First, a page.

For one thing, the point thus formulated was not specifically pleaded in this form by the defendants. Though it has been dealt with by implication in the judgment of the trial Court, it was notdecided as a specific issue in the judgment of the trial Court. The point does not appear to have been raised before the learned District Judge who has not even dealt with it. It cannot be denied that questions of law can be taken up even for the first time in second appeal provided they are based On clear, admitted and unambiguous facts or when the point presages a position which is not disputed or is indisputable.
Mr. Jain has controverted not only the facts on which the objection is founded but also thy right of the Union of India to raise the objection in thisform at this stage. When the letter of authority signed by the Executive Engineer was handed over to the plaintiff-company, it was made clear that all the rights vested in the consignee stood transferred to the Insurance Company. No reservation of any kind was made in the letter that the claim being against the Railway Department would not be entertained. It is possible that if the position now taken up by the Union of India had been indicated to the plaintiff-company, the claim would never have been met. At that time it was open for the Executive Engineer to have taken one of the two courses, either to receive the claim for the Joss or to disclaim the right to receive it because it arose out of the negligence of another Department of the Union of India.
Having chosen to receive the claim it is not now open, in my opinion, for the Union of India to say that the claim is not entertainable on the ground that the consignee and the Railway are the Departments of the Union of India. The Union of India cannot be allowed to blow both hot and cold. As has been slated by Lord Atkin in Lissenden C. A. v. Bosch, Ltd.. 1940 AC 412, at p. 429,where a person concerned has the choice of two rights, either of which he is at liberty to adopt, but not both, and if he adopts the one he cannot after-' wards assert the other.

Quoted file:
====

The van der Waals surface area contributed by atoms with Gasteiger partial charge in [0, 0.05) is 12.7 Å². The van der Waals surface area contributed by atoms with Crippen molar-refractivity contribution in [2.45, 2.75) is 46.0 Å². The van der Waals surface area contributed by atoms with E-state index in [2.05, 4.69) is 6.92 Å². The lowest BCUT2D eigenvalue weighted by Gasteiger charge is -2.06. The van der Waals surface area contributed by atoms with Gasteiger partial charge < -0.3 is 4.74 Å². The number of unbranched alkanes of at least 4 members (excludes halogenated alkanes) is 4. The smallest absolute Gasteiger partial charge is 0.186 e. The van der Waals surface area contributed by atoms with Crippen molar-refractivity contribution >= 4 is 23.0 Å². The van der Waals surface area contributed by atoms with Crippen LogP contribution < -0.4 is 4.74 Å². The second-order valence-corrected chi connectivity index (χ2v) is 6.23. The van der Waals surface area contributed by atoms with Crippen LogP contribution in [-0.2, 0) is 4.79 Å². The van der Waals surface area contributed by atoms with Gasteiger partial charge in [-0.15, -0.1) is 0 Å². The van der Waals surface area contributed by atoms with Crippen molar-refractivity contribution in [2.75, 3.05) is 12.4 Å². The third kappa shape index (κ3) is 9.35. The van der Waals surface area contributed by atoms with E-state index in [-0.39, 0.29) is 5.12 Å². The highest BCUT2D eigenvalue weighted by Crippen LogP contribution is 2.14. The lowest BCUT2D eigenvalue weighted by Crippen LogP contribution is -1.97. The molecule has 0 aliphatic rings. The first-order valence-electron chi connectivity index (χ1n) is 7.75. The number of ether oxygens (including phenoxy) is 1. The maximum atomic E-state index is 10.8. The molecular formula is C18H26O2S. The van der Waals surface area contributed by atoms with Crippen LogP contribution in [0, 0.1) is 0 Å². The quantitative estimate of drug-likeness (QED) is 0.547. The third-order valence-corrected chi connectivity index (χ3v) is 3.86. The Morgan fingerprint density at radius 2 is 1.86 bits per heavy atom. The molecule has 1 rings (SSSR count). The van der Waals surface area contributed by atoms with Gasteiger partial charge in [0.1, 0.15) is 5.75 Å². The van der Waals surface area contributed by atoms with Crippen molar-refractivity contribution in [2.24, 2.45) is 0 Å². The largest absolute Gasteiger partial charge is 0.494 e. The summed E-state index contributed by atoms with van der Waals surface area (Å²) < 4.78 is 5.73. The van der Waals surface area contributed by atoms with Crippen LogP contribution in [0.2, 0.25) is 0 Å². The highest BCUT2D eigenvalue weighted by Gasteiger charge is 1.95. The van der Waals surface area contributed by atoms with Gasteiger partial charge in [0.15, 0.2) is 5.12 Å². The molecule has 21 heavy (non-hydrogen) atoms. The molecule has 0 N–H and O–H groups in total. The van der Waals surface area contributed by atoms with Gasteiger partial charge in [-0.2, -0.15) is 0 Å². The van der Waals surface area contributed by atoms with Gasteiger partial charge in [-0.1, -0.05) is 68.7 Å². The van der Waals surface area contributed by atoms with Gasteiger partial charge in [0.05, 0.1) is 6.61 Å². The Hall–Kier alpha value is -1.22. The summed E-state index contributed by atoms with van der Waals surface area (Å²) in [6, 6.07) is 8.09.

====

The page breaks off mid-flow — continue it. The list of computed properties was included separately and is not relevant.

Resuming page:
11. In my view, the point now raised in second appeal is not so clear that I can allow it to be agitated at this stage. There was possibly more than one line of defence available to the plaintiff-company and it is only in cases where the point is clear and unambiguous that it could be permitted to be raised for the first time in second appeal. It would be contrary to the principles of equity and fairplay if the claim of the plaintiff is allowed to be defeated on the ground which at least is debatable and so belatedly raised before me in this court. I, thus, do not see my way clear in this case to' permit the appellant to raise this point and I would accordingly dismiss these appeals. I would, however, make no order as to costs of these appeals.